Some temps areas feature juried collections, vetted for discerning buyers. For Gift & Home Markets, these include Boutique, Emerging Artists, Gardens LUXE, Gentleman’s Boutique, Gourmet LUXE, Handmade Design, Handmade Jewelry, HIGH DESIGN®, HIGH DESIGN® LUXE, Made in America, Modern Baby & Contemporary Kid, On Trend Gifts and Tabletop LUXE. During Apparel, there’s Premiere®, Young Contemporary, Ready-To-Wear, Shoe Studio, Fashion Accessories, Children’s World and more.

The January and July Atlanta International Gift & Home Furnishings Markets feature more than 4,000 temporary booths in 33 product categories, each conveniently located near the related permanent showroom space. Each Apparel Market feature multiple floors of temps, with a broad range of price points and style designations.

“This arrangement makes it easy for buyers to locate products,” says Marshall. In addition, the AmericasMart App ( enhances the shopping experience, packed with information to help you navigate, gain the most from the show and enhance your efficiency.

“Temps at our Apparel Markets constantly break new ground. We have lines that end upAWH_PHOTO-4660-2 being named among Oprah’s favorites. And, our Emerging Designer Showcase provide the next great names in design an opportunity to meet top buyers,” says Marshall.

“One of the distinctive aspects of our major January and July shows is an equal focus on home and gift,” says Marshall. We want buyers to leave the Market with a feeling of excitement. Shopping temps gives you the opportunity to find that new line that no one else in your town has discovered.”

Shop Temporaries in all three buildings, organized by product collection, during the January and July Atlanta International Gift & Home Furnishings Market and in designated locations during the other Markets of the year.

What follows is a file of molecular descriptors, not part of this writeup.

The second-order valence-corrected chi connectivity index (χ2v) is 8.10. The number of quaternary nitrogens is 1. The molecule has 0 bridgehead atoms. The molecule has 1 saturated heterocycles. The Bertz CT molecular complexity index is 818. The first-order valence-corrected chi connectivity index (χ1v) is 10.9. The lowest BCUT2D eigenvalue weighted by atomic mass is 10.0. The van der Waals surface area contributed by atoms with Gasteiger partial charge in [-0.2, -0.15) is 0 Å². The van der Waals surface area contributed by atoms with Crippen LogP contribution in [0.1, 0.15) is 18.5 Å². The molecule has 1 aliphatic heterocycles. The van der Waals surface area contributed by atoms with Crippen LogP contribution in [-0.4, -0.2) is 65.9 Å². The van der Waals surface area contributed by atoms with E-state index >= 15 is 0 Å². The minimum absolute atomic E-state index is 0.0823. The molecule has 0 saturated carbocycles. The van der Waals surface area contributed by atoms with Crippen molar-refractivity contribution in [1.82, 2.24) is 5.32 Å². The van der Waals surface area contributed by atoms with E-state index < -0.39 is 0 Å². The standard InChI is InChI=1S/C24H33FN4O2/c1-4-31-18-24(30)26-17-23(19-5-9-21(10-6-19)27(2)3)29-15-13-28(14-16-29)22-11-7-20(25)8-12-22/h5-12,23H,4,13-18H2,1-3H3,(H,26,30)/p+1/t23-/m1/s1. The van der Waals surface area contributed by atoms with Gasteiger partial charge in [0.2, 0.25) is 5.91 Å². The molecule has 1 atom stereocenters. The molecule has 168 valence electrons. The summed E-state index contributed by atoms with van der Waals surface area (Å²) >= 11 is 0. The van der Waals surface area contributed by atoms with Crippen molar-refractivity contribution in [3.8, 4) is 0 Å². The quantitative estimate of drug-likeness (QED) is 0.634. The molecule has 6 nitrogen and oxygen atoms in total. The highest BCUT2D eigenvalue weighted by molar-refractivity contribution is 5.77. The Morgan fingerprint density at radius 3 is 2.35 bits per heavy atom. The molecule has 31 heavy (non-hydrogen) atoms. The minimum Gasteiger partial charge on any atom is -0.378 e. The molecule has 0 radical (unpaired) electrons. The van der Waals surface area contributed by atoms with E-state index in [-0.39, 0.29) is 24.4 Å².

Products for Pampering


This gallery contains 5 photos.

Retailers looking to incorporate bath and body products into their merchandise mix will find a plethora of artisan spa and personal care products at the Atlanta Spring Gift, Home Furnishings and Holiday Market® (Temporaries and Showrooms through March 15). In … Continue reading

Perennial Favorites for Spring

Spring FootwearIf April showers bring May flowers, then January Apparel Market brings an array of Spring prints. The 2015 collections offer myriad options, from bold to subtle to ensure there’s an option to suit any style.


Sweet Sinammon Uncommon Fashion Group Maggie London

One key look – confirmed by Carson Kressley in his Market Faves – is mixing prints. Stripes and florals are one of the most popular combos but we also spotted stripes and polka dots as well as mini florals with gingham checks.

Umgee USA Strawberry Blonde Clothing Ark & Co.

Florals are perennial favorites for spring and summer, but each year, the scale and implementation changes creating a fresh look. This season, no one look dominates. Stripes created from florals are one look, while watercolor prints offer another and updated takes on traditional toile are yet another.

House of Perna Hem & ThreadB the Collection

When mixing prints in an outfit, remember to consider both color and scale to avoid ending up with a look that’s more haphazard hobo than trendy chic.

Gracia RYU Gracia

Check out all these styles – and more – at the next Atlanta Apparel Market, March 19-23, 2015.